Secondary Analyses of the National Environmental Literacy Assessment: Phase I & II Students, Teachers, Programs and School Survey
Phase Three of the National Environmental Literacy Assessment (NELA) will analyze the relationship between middle school students' scores on the MSELS and other measured variables that may have critically impacted the development of environmental literacy in these students. Phases One and Two of the National Environmental Literacy Assessment (NELA) relied on four data collection instruments: The Middle School Environmental Literacy Survey (MSELS), the School Information Form, the Program Information Form, and the Teacher Information Form. The primary outcomes of these phases were to identify general levels of environmental literacy (measured by the MSELS) and to compare these levels both within and across the studies. Through the comparison of these data sets, we could identify schools in which grade level cohorts of students displayed markedly higher levels of environmental literacy variables than their peer cohorts at other schools. However, questions remain concerning the magnitude and influence of variables that were reported on those survey forms, as well as the relationships among variables measured by the MSELS scales. The major research questions that will guide this Phase are: 1) To what extent do the variables measured by these Forms during Phase One and Two appear to have contributed to or influenced students' environmental literacy scores; 2) How do these variables appear to interact with each other; and 3) What are the relative contributions of knowledge, affect, and skill variables to actual commitment or behavior. The resulting analyses of this study will be shared both through peer-reviewed publications as well as appropriate professional conferences.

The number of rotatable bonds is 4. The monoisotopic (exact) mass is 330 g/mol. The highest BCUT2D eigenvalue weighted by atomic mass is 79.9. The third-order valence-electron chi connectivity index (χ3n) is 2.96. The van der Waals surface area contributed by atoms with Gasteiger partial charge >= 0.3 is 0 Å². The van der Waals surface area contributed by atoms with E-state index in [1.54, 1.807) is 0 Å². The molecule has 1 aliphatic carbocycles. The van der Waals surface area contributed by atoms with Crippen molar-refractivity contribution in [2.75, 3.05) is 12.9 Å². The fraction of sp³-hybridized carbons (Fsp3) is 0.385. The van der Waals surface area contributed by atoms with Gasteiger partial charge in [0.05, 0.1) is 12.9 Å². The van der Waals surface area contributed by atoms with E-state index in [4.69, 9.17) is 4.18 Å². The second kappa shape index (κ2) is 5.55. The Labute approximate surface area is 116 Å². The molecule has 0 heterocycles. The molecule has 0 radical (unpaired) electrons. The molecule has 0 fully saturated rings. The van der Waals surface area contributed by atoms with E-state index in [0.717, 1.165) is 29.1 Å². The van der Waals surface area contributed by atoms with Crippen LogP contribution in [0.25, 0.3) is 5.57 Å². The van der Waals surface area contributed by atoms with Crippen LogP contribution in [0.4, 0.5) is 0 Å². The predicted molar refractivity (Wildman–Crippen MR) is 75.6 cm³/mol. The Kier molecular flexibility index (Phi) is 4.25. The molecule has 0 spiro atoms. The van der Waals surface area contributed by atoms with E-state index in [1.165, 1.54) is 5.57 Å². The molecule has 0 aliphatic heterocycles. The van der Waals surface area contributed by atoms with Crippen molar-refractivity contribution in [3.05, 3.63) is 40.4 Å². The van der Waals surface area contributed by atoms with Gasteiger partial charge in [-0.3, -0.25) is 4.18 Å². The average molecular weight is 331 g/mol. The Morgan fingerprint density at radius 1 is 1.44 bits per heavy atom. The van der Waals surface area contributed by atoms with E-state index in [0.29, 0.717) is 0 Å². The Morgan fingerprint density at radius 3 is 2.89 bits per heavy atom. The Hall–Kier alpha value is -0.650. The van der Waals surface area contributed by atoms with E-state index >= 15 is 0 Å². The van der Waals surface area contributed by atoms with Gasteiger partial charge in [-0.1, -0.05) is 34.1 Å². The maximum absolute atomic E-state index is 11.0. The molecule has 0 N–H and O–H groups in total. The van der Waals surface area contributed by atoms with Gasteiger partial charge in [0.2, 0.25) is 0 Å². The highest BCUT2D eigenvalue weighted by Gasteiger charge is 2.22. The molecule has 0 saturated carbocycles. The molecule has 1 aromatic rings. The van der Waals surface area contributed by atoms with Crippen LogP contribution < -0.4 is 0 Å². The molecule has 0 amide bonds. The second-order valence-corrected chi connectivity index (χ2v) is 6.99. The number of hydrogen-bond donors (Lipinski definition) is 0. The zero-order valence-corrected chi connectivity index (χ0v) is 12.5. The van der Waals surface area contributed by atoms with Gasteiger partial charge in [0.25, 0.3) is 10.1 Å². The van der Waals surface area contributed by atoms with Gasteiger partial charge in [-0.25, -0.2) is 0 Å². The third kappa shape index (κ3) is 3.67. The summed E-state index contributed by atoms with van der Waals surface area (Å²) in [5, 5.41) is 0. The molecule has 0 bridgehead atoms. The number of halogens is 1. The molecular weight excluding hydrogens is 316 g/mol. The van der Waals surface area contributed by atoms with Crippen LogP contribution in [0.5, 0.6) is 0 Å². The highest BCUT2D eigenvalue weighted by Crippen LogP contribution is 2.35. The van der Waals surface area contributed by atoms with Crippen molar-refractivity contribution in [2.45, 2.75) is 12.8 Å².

Families by the Seaside: Building Community-based Outdoor Ocean Science Learning Experiences